Things are priced where they are for a reason, and not simply because it’s what the market will bear.  It is not only what the market will bear, but it is also what can support a happy healthy growing business.

Suggestion #4:  Debug the Marketing and the Market Before You Ever Write A Product

Many solopreneurs are software developers.  I tell my non-developer friends about my business and they are envious, but can’t see how a marketer can get a product written without paying an engineer, at which point they’re no longer solo.  Engineers, OTOH, seem to think they can bump along and do a decent job of marketing.  As my marketer friends are fond of saying–everyone consumes marketing so everyone thinks they are an expert on it.

Here’s the thing: as a software developer, you know you can get the product built.  That’s pretty low risk.  It’s fun to dive in and start slinging code and pretty soon the demo starts showing some life.  But so what?  As I said, you know you can get the product out.  What you don’t know are two very important things:

1.  Are you solving a problem anyone cares about?

2.  Can you successful reach that audience to sell them your product?

Now here is the truly amazing thing:  you can answer both questions with very high confidence as a solopreneur in a relatively short time.  You can even do it fairly comfortably while holding down your Day Job–even better.

There’s a short list of tools and skills you’ll need to master that I’ll get to shortly, but in order to solve those two big marketing problems, you need one critical talent:

You’ve got to be able to tell a story people want to listen to, and you have to be able to do it in writing.

If you can’t tell a story people want to listen to, I think your future as a solopreneur is probably not going to go well because you’re going to be left either needing someone else to tell your story or just buying advertising.  I keep playing with advertising every six months or so.  I am very analytical and well versed in how to do it.  I have conversion hacked landing pages with great results and done tons of A/B ad testing to try to improve the results.  My conclusion each time I try the experiment is that it just isn’t very profitable.  It costs me so much to sell a customer using AdWords that it is hardly worth it.  I’ve talked to a slew of bootstrappers, and their mileage varies.  Many report something similar.  Many do not keep good enough analytics to even know, they just budget for it and spend the money, hoping it will work.  I guess if you want to depend on ads, this is also something you can know up front.  You can try ads that lead to a page and see what it costs you to get people to that page.  The trick is in what they do when they get there.  In my case, they sign up for a free trial.  That’s one conversion event.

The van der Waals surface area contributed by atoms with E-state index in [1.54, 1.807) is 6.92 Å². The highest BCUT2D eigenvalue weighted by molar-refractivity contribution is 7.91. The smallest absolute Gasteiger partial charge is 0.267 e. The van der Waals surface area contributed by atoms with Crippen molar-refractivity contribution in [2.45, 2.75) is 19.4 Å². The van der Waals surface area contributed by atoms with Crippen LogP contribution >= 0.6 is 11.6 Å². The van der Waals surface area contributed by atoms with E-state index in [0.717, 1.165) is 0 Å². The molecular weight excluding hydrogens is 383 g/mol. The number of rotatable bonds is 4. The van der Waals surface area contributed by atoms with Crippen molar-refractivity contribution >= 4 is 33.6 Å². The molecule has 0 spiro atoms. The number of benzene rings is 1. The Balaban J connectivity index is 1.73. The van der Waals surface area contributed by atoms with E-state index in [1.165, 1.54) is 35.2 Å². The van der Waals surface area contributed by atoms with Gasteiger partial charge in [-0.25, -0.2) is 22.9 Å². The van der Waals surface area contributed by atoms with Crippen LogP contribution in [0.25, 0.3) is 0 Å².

The next thing is to convert them from the free trial to a paying customer.  That’s a second conversion event.  I do very well on the latter–about 20% of free trials become paying customers, which is very decent.  Where I fail is getting enough ad click throughs converted to the free trial relative to what the ad costs.  You can do the math:

1.  The ad costs $1.50 per click through, for example.

2.  The page converts 27% to click through to the trial signup.  Conversions for me are better if they don’t sign up on the landing page–that’s being too pushy for my audience.

3.  Once on the trial page, 25% successfully register for the trial.

4.  As mentioned, 20% of the trials convert to paying.

So if I get $79 for the sale, I can afford to pay $79 * 20% * 25% * 27% = about $1 to break even.  $1.50 is very unprofitable.  Even if I can buy ads for 50 cents, which I very seldom can, it still seems like I am giving Google the Lion’s Share of my hard work.   OTOH, if I am Basecamp, all that changes because I am looking at an annual value of $150 * 12 = $1800.  I can afford to pay quite a lot for advertising in that case.